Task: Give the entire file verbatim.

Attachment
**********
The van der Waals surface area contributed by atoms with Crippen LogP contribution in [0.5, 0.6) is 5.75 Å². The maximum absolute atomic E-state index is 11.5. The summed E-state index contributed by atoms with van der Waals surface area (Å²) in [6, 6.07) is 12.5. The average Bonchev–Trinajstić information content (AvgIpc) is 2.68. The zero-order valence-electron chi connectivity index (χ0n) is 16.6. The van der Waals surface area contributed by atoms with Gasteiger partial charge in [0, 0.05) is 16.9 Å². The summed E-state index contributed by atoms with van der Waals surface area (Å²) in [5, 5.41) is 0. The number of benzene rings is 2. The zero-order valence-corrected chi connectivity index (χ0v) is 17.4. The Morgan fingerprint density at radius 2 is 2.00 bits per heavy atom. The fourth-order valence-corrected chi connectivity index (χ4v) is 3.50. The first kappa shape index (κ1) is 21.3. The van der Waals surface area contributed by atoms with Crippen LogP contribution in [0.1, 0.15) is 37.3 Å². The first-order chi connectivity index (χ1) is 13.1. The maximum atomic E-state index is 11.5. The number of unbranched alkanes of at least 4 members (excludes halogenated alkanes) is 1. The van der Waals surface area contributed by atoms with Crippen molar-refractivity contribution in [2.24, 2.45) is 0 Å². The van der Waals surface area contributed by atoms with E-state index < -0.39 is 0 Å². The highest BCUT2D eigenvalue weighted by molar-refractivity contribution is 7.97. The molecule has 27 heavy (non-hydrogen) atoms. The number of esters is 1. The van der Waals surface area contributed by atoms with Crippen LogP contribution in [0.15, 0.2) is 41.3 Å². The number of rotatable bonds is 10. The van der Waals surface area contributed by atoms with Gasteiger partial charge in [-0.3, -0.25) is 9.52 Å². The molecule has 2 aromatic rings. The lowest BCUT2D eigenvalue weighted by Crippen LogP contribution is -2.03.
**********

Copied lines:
The van der Waals surface area contributed by atoms with Crippen LogP contribution in [0.5, 0.6) is 5.75 Å². The maximum absolute atomic E-state index is 11.5. The summed E-state index contributed by atoms with van der Waals surface area (Å²) in [6, 6.07) is 12.5. The average Bonchev–Trinajstić information content (AvgIpc) is 2.68. The zero-order valence-electron chi connectivity index (χ0n) is 16.6. The van der Waals surface area contributed by atoms with Gasteiger partial charge in [0, 0.05) is 16.9 Å². The summed E-state index contributed by atoms with van der Waals surface area (Å²) in [5, 5.41) is 0. The number of benzene rings is 2. The zero-order valence-corrected chi connectivity index (χ0v) is 17.4. The Morgan fingerprint density at radius 2 is 2.00 bits per heavy atom. The fourth-order valence-corrected chi connectivity index (χ4v) is 3.50. The first kappa shape index (κ1) is 21.3. The van der Waals surface area contributed by atoms with Crippen LogP contribution in [0.1, 0.15) is 37.3 Å². The first-order chi connectivity index (χ1) is 13.1. The maximum atomic E-state index is 11.5. The number of unbranched alkanes of at least 4 members (excludes halogenated alkanes) is 1. The van der Waals surface area contributed by atoms with Crippen molar-refractivity contribution in [2.24, 2.45) is 0 Å². The van der Waals surface area contributed by atoms with E-state index < -0.39 is 0 Å². The highest BCUT2D eigenvalue weighted by molar-refractivity contribution is 7.97. The molecule has 27 heavy (non-hydrogen) atoms. The number of esters is 1. The van der Waals surface area contributed by atoms with Crippen LogP contribution in [0.15, 0.2) is 41.3 Å². The number of rotatable bonds is 10. The van der Waals surface area contributed by atoms with Gasteiger partial charge in [-0.3, -0.25) is 9.52 Å². The molecule has 2 aromatic rings. The lowest BCUT2D eigenvalue weighted by Crippen LogP contribution is -2.03.